The North American Securities Administrators Association said Monday that its membership has voted to adopt a model act designed to protect vulnerable adults from financial exploitation, including allowing broker-dealers or advisors to impose an initial delay of disbursements from an account of an eligible adult for up to 15 business days if financial exploitation is suspected.
The model, entitled “An Act to Protect Vulnerable Adults from Financial Exploitation,” provides new tools to help detect and prevent financial exploitation of vulnerable adults.
“The NASAA model act will help securities regulators, investment advisors and broker-dealers, as well as Adult Protective Services agencies work in partnership to protect our most vulnerable investors,” said Judith Shaw, NASAA president and Maine securities administrator, in a statement. “I am pleased that the NASAA membership adopted this model act, which now is available for individual jurisdictions throughout the United States to enact as legislation or implement through regulation.”
The Financial Industry Regulatory Authority issued a similar proposed rule for public comment last October, which would also give BDs the power to place a temporary hold on disbursement of funds or securities from an elderly or mentally/physically handicapped customer’s account if there is a reasonable belief that the person is being financially exploited.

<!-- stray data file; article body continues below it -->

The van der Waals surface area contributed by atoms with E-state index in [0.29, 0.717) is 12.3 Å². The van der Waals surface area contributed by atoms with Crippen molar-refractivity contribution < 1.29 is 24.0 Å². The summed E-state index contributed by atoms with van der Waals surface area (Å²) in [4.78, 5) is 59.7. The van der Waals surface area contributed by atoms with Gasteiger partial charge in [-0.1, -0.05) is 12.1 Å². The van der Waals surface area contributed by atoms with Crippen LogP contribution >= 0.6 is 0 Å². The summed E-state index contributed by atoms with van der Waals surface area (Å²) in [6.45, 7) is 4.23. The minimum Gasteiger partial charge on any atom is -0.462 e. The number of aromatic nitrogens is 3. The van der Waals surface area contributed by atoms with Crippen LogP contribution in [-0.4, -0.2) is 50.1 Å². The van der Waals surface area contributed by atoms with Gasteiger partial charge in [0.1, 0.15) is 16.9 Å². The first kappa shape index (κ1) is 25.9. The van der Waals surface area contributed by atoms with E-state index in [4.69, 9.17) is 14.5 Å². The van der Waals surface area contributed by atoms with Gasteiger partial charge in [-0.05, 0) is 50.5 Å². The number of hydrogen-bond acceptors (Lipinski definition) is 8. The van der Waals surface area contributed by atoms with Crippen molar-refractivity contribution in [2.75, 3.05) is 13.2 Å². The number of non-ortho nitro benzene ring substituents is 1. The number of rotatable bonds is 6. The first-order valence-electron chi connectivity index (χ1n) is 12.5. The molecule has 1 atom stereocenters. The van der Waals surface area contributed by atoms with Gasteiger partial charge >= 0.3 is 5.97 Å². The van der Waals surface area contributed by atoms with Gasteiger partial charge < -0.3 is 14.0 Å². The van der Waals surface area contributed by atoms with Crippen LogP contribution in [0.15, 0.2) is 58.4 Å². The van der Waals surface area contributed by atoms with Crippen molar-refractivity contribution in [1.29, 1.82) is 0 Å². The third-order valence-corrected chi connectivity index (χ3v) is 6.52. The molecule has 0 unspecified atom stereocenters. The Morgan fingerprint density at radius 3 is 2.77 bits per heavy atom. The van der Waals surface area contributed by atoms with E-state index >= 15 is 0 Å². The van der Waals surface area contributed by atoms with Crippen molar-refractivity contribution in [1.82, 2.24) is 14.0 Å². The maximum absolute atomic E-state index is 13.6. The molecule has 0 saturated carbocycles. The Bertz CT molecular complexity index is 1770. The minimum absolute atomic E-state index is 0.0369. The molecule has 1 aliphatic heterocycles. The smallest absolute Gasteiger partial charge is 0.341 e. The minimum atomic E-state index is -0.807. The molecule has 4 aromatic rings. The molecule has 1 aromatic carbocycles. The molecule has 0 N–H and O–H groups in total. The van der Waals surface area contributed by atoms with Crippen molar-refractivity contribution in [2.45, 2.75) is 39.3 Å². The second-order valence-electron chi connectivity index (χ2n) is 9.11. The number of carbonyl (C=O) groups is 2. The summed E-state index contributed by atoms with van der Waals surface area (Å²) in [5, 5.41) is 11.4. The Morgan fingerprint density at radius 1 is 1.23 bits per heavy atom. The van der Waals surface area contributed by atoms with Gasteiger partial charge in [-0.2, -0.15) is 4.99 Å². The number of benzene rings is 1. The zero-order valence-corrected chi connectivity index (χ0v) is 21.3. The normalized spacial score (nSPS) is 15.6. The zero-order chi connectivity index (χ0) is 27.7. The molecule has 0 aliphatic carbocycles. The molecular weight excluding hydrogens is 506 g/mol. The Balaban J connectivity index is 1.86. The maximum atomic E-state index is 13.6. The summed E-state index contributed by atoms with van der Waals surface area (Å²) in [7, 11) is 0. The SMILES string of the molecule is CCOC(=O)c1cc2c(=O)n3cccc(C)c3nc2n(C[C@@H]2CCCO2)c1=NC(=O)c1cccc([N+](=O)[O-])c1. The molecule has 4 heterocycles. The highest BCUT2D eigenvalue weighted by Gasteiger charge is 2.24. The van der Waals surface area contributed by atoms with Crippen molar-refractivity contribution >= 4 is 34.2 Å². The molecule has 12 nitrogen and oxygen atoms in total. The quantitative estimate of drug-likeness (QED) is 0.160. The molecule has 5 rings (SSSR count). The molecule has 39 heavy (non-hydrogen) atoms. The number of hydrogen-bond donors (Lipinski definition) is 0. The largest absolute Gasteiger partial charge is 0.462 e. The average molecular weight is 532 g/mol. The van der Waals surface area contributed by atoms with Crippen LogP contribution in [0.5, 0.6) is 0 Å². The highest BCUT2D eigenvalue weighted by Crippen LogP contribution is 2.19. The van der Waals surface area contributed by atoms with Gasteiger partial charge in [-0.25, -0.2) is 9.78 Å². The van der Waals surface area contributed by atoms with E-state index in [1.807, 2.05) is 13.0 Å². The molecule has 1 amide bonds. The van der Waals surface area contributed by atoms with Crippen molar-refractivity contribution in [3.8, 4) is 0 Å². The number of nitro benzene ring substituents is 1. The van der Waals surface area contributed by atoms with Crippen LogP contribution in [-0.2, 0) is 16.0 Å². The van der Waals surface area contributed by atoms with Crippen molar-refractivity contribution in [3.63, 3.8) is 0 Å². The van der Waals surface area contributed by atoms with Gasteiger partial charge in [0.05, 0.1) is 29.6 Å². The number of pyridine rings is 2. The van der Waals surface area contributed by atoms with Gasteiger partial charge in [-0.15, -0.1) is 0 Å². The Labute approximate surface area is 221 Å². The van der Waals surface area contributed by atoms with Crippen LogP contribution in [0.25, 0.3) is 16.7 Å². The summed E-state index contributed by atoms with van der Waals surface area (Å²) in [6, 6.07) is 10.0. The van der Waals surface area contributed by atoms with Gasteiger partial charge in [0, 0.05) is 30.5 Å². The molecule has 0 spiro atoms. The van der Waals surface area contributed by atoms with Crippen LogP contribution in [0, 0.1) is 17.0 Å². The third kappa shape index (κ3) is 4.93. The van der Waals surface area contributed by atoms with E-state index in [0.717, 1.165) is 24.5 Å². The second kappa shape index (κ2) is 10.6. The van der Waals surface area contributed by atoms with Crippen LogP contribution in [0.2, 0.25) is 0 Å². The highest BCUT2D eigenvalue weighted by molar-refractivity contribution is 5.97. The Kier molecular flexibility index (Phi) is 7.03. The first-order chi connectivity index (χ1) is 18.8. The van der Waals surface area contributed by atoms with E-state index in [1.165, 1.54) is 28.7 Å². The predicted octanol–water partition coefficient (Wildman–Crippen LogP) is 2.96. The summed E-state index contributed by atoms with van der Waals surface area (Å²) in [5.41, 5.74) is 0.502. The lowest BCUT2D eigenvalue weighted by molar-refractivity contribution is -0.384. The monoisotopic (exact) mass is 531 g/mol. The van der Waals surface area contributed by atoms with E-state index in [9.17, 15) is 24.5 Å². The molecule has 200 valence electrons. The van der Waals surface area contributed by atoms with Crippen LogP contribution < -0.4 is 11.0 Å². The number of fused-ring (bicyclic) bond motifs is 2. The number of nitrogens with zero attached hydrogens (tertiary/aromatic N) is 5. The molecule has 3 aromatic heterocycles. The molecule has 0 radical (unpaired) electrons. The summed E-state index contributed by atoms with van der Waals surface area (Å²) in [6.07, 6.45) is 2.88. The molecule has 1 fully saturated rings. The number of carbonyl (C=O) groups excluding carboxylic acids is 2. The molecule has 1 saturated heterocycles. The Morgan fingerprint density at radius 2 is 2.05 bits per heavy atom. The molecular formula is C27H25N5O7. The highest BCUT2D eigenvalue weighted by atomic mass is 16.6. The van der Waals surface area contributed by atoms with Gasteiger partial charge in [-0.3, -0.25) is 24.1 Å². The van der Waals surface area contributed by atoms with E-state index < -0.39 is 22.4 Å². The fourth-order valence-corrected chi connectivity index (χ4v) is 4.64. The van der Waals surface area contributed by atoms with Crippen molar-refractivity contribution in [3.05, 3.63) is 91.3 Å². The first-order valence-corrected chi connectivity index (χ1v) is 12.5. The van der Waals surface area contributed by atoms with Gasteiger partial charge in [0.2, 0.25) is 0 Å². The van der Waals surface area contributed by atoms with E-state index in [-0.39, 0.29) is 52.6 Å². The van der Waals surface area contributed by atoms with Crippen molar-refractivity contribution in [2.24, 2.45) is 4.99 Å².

SEC Investor Advocate Rick Fleming said he’d be watching the progress of NASAA and FINRA’s rules, and said that he’d be recommending the agency issue a similar rule. He told Congress any elder fraud rule or law “must balance two potentially conflicting goals: to respect every individual’s right to self-determination, and also to prevent his or her unwitting financial self-destruction.”
The NASAA model act also mandates reporting to the state securities regulator and state adult protective services agency when a qualified individual such as a securities broker or advisor has a reasonable belief that financial exploitation of an eligible adult has been attempted or has occurred.
It also authorizes notification to third parties only in instances where an eligible adult has previously designated the third party to whom the disclosure may be made. The model act directs that disclosure may not be made to the third party if the qualified individual suspects the third part of the financial exploitation.
The delay on disbursements can be extended for an additional 10 days at the request of either the state securities regulator or adult protective services.
The act also provides immunity from administrative or civil liability for broker-dealers and investment advisors for taking actions including delaying disbursements as permitted under the act.
Also under NASAA’s act, qualified individuals such as securities brokers or investment advisors could provide records that are relevant to the suspected or attempted financial exploitation to government authorities.
The NASAA model act applies to adults age 65 and older and individuals who qualify for protection under a state adult protective services statute.
— Check out Galvin Charges Citizens Securities With Misleading an Elderly Investor on ThinkAdvisor.